Oppose SB 375, which permits state-funded adoption & foster-care agencies to discriminate based on religion

SB 375, introduced by Georgia Senator William Ligon, would allow taxpayer-funded adoption or foster care providers to cite religion to justify discriminating against the kids in their care and the parents who want to provide them homes. — learn more —-

Use this online action tool to send a message to your Georgia senator!

Consider attending the next Georgia Equality lobby day, Thu, March 1, 8:30 AM, in Atlanta.

Here’s an example of a letter you might send to your state senator:

As your constituent, I am writing to urge you to oppose SB 375. Religious freedom gives us the right to believe or not as we see fit, but it does not give us the right to harm or discriminate against others. This bill would allow taxpayer-funded adoption and foster care agencies to use their religious beliefs as an excuse to discriminate against the children and families they serve.

SB 375 would allow these agencies to refuse to serve any child or family if doing so is contrary to the agency’s sincerely held religious belief. Under this bill, agencies could cite their religious beliefs to refuse to place a child with a qualified same-sex couple, refuse to place a child with her grandparents because of their religion, or refuse to serve a teen and his family because one of his parents had been divorced.

This bill allows agencies to put their religious beliefs over the best interest of children in need. And that’s just wrong. All children in Georgia deserve a safe and loving home. Please vote NO on SB 375.

What Can You Do to Protect the Johnson Amendment?

The American tax code grants houses of worship and other nonprofits special tax-free status specifically because they work for the common good. The Johnson Amendment, which has been in the tax code for more than 60 years, protects the integrity of these tax-exempt organizations by ensuring they do not endorse or oppose political candidates.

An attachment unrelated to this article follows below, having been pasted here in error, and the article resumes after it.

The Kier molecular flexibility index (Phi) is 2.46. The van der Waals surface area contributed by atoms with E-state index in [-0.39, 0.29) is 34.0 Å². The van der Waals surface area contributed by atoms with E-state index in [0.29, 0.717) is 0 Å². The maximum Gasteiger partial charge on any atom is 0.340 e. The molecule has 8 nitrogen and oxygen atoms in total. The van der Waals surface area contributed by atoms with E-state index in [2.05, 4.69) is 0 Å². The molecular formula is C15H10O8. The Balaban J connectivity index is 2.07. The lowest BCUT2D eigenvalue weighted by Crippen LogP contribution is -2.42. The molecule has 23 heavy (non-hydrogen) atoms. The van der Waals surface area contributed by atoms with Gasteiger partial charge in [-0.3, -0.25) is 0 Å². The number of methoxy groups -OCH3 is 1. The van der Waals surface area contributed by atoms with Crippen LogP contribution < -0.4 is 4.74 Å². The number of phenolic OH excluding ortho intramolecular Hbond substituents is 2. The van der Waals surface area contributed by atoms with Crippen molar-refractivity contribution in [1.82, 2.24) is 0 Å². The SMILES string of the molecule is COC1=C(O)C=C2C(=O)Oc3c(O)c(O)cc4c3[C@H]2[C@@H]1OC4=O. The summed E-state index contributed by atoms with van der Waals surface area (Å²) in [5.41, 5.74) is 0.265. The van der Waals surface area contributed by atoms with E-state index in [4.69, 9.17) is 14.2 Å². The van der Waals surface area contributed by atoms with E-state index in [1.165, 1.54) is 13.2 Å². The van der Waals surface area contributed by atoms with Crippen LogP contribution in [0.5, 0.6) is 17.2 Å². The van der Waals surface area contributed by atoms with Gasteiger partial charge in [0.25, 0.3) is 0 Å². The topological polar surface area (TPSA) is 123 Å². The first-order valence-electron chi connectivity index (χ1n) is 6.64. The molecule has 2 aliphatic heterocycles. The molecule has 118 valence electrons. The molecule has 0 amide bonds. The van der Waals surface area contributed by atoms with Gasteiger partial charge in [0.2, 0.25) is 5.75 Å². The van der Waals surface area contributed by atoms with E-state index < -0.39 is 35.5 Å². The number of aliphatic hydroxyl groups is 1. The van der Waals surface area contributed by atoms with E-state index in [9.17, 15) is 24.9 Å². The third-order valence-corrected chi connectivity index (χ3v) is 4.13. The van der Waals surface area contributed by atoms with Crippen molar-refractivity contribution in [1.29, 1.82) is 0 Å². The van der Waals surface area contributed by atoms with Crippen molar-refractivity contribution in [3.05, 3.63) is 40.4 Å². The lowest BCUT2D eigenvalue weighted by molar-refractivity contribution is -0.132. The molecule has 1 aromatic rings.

1. Learn more about the Johnson Amendment and the ongoing attempt to weaken it by making it nearly impossible for the Internal Revenue Service to enforce it.

2. Contact your members of Congress and discourage them from weakening it.

3. Join a delegation in visiting the local office(s) of your representative(s). The Central Savannah River Area Chapter of Americans United for Separation of Church and State is attempting to meet with staffers at the local offices of the representatives of GA-12 (Rick Allen, Augusta), GA-10 (Jody Hice, Thomson), SC-2 (Joe Wilson, Aiken) and GA-2 (Sanford Bishop, Macon). If you would consider being part of a delegation, call or text Ayman Fadel at (706) 284-3002.

Establishment Clause Book Club, 2015-6

From August 2015 to June 2016, Augustans met and discussed the following books at the Establishment Clause Book Club. We enjoyed them so much, we’ve chosen another 6 books for August 2016 through June 2017. Read the ones below, and join us to discuss more books in the future!

One Nation Under God: How Corporate America Invented Christian America by Kevin M. Kruse

The New Religious Intolerance: Overcoming the Politics of Fear in an Anxious Age by Martha C. Nussbaum

Christian Nation by Frederic C. Rich

Why the Religious Right Is Wrong About Separation of Church and State by Robert Boston

Bad Faith: When Religious Belief Undermines Modern Medicine by Paul Offit

The Right vs. the Right to Die: Lessons from the Terri Schiavo Case and How to Stop It from Happening Again by Jon Eisenberg